Postoperative vaginal cuff cellulitis, pelvic cellulitis and pelvic abscesses are among the most common complications of gynecologic surgeries.
Vaginal cuff cellulitis is the infection that involves only the skin and subcutaneous tissue of the incision. The infection involving deep soft tissue (e.g. muscle) is called pelvic cellulitis. Pelvic abscess involves any part of the anatomy (e.g., organs and spaces) other than the incision. A pelvic abscess is the end stage in the progression of a genital tract infection and is frequently an unnecessary complication. The abscess may fill the pelvis and occasionally the lower abdomen, and is usually posterior (rear) to the uterus.
The association between infection and infertility has been long known. The infections that lead to asymptomatic infections are more damaging as lack of symptoms prevents a patient from seeking timely medical intervention and consequently chronic damage to pelvic organs. Chronic inflammation of the cervix and endometrium, altera‐ tions in reproductive tract secretions, induction of immune mediators that interfere with gamete or embryo physiology, and structural disorders such as intrauterine synechiae all contribute to female infertility.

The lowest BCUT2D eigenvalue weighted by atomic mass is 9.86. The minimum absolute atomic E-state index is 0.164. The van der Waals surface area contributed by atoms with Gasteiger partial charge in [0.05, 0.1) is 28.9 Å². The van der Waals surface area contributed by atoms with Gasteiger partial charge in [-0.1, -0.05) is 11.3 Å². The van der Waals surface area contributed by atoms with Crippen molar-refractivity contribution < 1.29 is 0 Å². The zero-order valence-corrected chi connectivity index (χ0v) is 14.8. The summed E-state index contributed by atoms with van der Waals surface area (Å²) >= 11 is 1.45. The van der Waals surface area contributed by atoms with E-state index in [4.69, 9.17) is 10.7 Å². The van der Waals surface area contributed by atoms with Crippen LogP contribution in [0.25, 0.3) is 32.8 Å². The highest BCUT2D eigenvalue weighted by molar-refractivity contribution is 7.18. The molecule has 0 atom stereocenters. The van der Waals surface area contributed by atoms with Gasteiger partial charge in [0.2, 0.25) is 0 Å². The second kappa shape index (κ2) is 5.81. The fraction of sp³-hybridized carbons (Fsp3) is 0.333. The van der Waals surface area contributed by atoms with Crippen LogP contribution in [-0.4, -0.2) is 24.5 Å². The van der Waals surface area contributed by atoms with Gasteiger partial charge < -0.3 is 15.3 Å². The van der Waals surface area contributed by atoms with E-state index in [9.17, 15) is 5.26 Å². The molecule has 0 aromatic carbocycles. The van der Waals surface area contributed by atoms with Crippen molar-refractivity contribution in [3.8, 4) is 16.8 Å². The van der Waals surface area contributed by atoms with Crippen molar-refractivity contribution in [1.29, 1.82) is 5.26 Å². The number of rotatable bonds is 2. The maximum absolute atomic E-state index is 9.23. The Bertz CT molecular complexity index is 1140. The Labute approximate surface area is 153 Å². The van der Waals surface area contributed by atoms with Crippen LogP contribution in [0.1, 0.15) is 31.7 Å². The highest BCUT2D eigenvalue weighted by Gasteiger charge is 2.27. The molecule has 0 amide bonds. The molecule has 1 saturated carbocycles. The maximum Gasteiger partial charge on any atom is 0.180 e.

Adhesions are a frequent cause of infertility and pelvic pain in women. Pelvic adhesions impair fertility by disrupting normal tubalovarian relationships.
Uterine perforation could pose a risk of uterine rupture during labor and contractions due the scar tissue in uterine wall. Typically, uterine rupture occurs suddenly and requires immediate critical emergency care for mothers, fetuses, or neonates.